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M. Water Polo: Loss at UCLA drops Card to fourth in MPSF

No. 3 Stanford took a third conference loss this Friday, putting a damper on their late-season momentum and stifling their hopes for an NCAA Tournament birth. The Cardinal’s prolific scoring duo, freshman driver Bret Bonanni and sophomore utility Alex Bowen, were held to a goal a piece as Stanford fell 9-5 at UCLA in their second-to-last regular-season game.

Stanford (14-5, 4-3 MPSF) has now lost all three of their in-conference games against teams with winning Mountain Pacific Sports Federations records. The Cardinal will drop to fourth place in the conference, behind the three teams it has lost to, USC, UCLA, and UC-Berkeley, with one game left to play before the Mountain Pacific Sports Foundation (MPSF) Tournament.

The only route to the NCAA postseason is now a first place finish at the MPSF Tournament. Stanford is out of the running for the one at-large bid to NCAAs since both USC and UCLA have better records overall and are undefeated in conference play (they play each other in the season finale, which will determine the top seed for the conference playoffs).

Friday’s loss to UCLA ended Stanford’s six-game winning streak, and it also ended Bonanni’s streak of six hat tricks in a row. Sophomore utility Nick Hoversten tried to make it up with two third-quarter goals of his own, but they were not enough.

Hoversten’s goals kept the game within striking distance–the score was 6-5 late in the third quarter–but the final nine minutes went decisively in UCLA’s favor. The Bruins rode a fourth-quarter shutout to score the last three goals of the contest.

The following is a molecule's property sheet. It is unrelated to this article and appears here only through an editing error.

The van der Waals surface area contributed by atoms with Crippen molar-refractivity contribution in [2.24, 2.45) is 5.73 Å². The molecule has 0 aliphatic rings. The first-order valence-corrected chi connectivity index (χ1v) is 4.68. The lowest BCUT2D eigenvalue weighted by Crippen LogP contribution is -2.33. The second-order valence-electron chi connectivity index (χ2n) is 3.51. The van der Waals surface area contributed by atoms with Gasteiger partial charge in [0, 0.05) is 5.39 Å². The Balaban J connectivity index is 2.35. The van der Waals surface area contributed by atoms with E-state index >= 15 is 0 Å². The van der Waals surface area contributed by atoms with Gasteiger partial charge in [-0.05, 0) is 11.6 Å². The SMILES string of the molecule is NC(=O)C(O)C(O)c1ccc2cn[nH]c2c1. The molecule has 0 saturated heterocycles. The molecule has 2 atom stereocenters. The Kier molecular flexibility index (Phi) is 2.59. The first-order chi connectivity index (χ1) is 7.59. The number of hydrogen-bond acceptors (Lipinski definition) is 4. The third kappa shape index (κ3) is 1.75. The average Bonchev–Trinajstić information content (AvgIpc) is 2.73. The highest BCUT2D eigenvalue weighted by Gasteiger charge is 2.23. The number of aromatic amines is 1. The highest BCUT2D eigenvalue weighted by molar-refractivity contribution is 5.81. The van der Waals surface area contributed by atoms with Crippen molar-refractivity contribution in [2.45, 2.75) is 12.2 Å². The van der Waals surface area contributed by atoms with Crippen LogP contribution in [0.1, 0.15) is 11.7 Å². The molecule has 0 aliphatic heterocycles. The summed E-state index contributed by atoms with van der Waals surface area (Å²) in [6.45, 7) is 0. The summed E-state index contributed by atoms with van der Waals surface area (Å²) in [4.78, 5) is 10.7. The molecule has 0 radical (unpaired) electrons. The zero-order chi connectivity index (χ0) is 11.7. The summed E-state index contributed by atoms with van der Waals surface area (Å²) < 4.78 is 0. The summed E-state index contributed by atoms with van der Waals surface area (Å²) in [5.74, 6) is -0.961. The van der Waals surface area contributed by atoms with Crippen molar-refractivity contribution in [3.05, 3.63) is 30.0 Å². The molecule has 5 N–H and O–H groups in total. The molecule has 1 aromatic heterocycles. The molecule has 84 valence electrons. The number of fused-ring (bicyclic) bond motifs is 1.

True to form, UCLA’s scoring was spread out throughout their roster. Three players netted two goals each, and three others chipped in with a goal each. They have been using this balanced formula all year–which has allowed them to lead the conference in scoring even though they have only one player in the top 15 in goals per game.

The second-ranked Bruin defense came up big as well. They were able to essentially shut down Bonanni and Bowen, whom Stanford has leaned on heavily during their winning streak. Both are in the top six in scoring in the league, and they have accounted for over half of the Cardinal’s total goals this season.

The duo kept Stanford close in the early stages of the game though. Bonanni’s goal gave them a 2-1 advantage four minutes into the first quarter. The early lead was important for Stanford, especially since they were playing away from home and had the UCLA fans to deal with for a Friday night game.

Bowen’s lone goal, which halted a 3-0 run by UCLA, made the score 4-3 going into halftime. Going into the locker rooms, the evenly played game was anyone’s for the taking.

The Bruins did take it in the second half though, scoring twice in the first three minutes of the third quarter to build a 6-3 lead. Hoversten kept Stanford’s hopes alive with his two goals, but the fourth quarter was dominated by UCLA’s defense.

In the end, the game was defined by UCLA’s scoring runs, and by Stanford’s inability to respond on their offensive possessions.

It is a troubling trend for Stanford, whose last four losses have each come by at least three goals. Just as troubling is that that those losses have all come against the teams they expect to face in the later stages of the MPSF Tournament.

Stanford is 0-2 against top-ranked USC, 0-1 against UCLA, and 1-1 against third-seeded California (the win came in the third-place game of a preseason tournament).

After dropping a match to UCLA over the weekend, Stanford must win the MPSF Tournament to secure a spot at NCAAs (LARRY GE/The Stanford Daily).

Stanford now turns its attention to its season finale against Pacific, a team that has proven it can compete with the top teams in the conference. That Senior Day game will be Friday at 5 p.m. at Avery Aquatic Center.